It’s freshers time at universities and across mainstream and social media we have been seeing the inevitable pictures of students lurching around city centres in a drunk and dishevelled state.
Alcohol is a toxin, and while some media outlets portray these scenes with humour, the sight of young people poisoning themselves and putting their health and personal safety at risk is hardly uplifting. Sadly, it is an indication of a serious health issue now and for the future.
It was good to see the issue of alcohol being moved up the agenda this week. As Nursing Times has reported, shadow health secretary Jonathan Ashworth has vowed that if Labour comes to power it will invest £13.5m to ensure all 191 district general hospitals in England have an alcohol care team (ACT) made up of at least three nurses.
“The party predicts the move would produce a net saving of £36-42m”
Mr Ashworth is passionate about tackling the harm caused by excessive drinking as he struggled with his father’s alcoholism as a child and young adult, seeing at first hand the harm alcohol can cause.
New research by the Labour party shows that currently 41 trusts across England do not have an ACT despite the fact that alcohol-related hospital admissions have increased by 17% over the past decade.
Evidence suggests that nurse-led ACTs can help reduce attendance at A&E, hospital length of stay and re-admissions as well as ambulance call-outs.
Implementing an ACT in all 191 hospitals would cost an estimated £13.5m. However, the party predicts the move would produce a net saving of £36-42m in public funds.
The issue of how to manage alcohol consumption in our population is a challenging one as its use is deeply ingrained and, depressingly, as a nation we are known for our excesses.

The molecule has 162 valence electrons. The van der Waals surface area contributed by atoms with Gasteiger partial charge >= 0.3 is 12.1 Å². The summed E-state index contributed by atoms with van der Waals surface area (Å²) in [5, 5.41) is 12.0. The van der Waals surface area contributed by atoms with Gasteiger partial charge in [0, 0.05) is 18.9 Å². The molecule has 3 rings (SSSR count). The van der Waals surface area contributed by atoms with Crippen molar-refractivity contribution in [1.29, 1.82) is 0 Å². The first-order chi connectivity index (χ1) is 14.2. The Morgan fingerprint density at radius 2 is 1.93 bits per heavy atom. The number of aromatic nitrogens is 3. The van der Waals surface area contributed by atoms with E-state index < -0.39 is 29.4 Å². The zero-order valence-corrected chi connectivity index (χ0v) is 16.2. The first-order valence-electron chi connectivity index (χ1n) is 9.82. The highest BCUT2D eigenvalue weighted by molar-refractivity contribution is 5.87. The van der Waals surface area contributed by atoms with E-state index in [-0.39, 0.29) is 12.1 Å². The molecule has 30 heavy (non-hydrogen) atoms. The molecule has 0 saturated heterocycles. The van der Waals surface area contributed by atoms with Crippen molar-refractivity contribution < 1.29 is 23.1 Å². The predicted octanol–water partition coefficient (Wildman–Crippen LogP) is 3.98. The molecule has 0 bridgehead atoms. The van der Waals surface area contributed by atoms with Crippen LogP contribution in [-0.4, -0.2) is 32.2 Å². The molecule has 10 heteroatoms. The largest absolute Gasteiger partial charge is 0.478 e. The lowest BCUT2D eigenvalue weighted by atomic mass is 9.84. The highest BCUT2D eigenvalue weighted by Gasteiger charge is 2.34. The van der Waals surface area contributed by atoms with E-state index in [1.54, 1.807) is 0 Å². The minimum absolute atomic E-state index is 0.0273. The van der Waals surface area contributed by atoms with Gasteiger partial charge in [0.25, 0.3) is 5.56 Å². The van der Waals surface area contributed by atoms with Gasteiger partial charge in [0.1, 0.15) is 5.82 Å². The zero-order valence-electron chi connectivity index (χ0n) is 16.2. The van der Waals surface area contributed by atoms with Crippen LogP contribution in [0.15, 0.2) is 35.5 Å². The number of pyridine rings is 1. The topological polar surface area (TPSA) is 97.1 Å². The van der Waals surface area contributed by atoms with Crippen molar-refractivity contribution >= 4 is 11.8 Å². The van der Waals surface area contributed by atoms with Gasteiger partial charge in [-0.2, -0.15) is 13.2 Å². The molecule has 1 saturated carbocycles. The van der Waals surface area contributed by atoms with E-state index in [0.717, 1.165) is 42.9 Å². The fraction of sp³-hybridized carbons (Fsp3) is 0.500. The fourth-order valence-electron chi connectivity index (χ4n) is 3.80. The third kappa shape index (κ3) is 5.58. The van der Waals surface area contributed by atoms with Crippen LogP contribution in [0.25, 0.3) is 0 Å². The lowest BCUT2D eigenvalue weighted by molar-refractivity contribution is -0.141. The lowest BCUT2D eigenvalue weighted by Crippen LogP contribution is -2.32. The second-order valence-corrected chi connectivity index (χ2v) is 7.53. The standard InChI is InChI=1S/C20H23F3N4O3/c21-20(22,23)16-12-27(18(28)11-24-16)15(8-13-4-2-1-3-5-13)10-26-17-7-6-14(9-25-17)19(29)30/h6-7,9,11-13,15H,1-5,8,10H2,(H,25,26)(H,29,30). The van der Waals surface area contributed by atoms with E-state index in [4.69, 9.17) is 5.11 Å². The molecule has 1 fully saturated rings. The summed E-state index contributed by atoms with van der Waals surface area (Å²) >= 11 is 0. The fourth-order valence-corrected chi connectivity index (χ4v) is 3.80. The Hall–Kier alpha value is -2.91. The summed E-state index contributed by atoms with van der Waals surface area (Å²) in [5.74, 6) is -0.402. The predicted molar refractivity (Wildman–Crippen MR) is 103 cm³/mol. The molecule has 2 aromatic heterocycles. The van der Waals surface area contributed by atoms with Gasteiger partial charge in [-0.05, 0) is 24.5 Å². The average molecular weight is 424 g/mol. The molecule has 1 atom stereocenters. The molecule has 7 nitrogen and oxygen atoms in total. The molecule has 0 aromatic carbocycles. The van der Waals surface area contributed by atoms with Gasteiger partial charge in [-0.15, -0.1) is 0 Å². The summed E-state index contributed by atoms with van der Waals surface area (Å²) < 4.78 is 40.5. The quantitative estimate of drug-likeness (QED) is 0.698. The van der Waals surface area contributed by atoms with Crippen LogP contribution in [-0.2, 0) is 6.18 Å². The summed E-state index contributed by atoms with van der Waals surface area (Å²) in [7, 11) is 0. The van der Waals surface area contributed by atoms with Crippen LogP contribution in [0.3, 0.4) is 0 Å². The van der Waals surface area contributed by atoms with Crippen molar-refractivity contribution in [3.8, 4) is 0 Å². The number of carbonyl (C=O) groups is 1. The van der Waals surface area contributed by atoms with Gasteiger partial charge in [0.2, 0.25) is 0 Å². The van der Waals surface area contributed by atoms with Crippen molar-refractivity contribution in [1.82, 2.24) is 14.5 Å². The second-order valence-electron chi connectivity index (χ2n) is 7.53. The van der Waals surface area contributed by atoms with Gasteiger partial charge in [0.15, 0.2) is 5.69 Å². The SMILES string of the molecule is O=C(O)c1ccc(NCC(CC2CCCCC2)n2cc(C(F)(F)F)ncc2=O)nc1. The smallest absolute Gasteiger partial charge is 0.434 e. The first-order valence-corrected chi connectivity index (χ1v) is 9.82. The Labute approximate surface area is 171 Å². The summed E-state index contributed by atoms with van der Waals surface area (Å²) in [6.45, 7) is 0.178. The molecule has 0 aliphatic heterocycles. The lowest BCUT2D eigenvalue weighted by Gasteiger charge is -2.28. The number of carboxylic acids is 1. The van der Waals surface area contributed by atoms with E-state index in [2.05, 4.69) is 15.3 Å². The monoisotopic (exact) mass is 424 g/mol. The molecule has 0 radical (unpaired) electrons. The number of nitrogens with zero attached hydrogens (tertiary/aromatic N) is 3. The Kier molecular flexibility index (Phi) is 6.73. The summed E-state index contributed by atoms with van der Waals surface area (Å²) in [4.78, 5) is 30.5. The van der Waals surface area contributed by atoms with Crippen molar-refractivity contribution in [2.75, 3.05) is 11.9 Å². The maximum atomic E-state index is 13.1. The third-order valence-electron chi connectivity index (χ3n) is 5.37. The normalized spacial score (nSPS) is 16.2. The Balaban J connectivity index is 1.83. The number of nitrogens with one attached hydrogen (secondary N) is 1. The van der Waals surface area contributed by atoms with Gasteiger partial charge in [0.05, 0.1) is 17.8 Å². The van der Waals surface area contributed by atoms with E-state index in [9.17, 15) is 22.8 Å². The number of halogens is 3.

As we reported earlier in the year, the situation is not helped by the fact that there is confusion about how to calculate alcohol consumption accurately.
“Nurses have a key role in health promotion”
For example, a unit of alcohol in wine is based on a 125ml glass of wine of a strength of 8.5% alcohol by volume. However, the glass that most people pour is 175ml or even 250ml, and red wine today is typically 14% or 15%. This means people who believe they are sticking to the current government target of 14 units a week by limiting themselves to two glasses of wine a day could be drinking over 50 units.
Let’s hope that the government takes note of this suggested Labour policy as another step forward in dealing with this issue that affects so many of the population – whether they are drinking themselves or dealing with the fallout of a loved one who has been drinking to excess.
By raising awareness about the harm of excessive drinking and offering brief interventions, nurses have a key role in health promotion.
Indeed, all of us can take action ourselves, and with our friends and colleagues, to encourage responsible and safe drinking.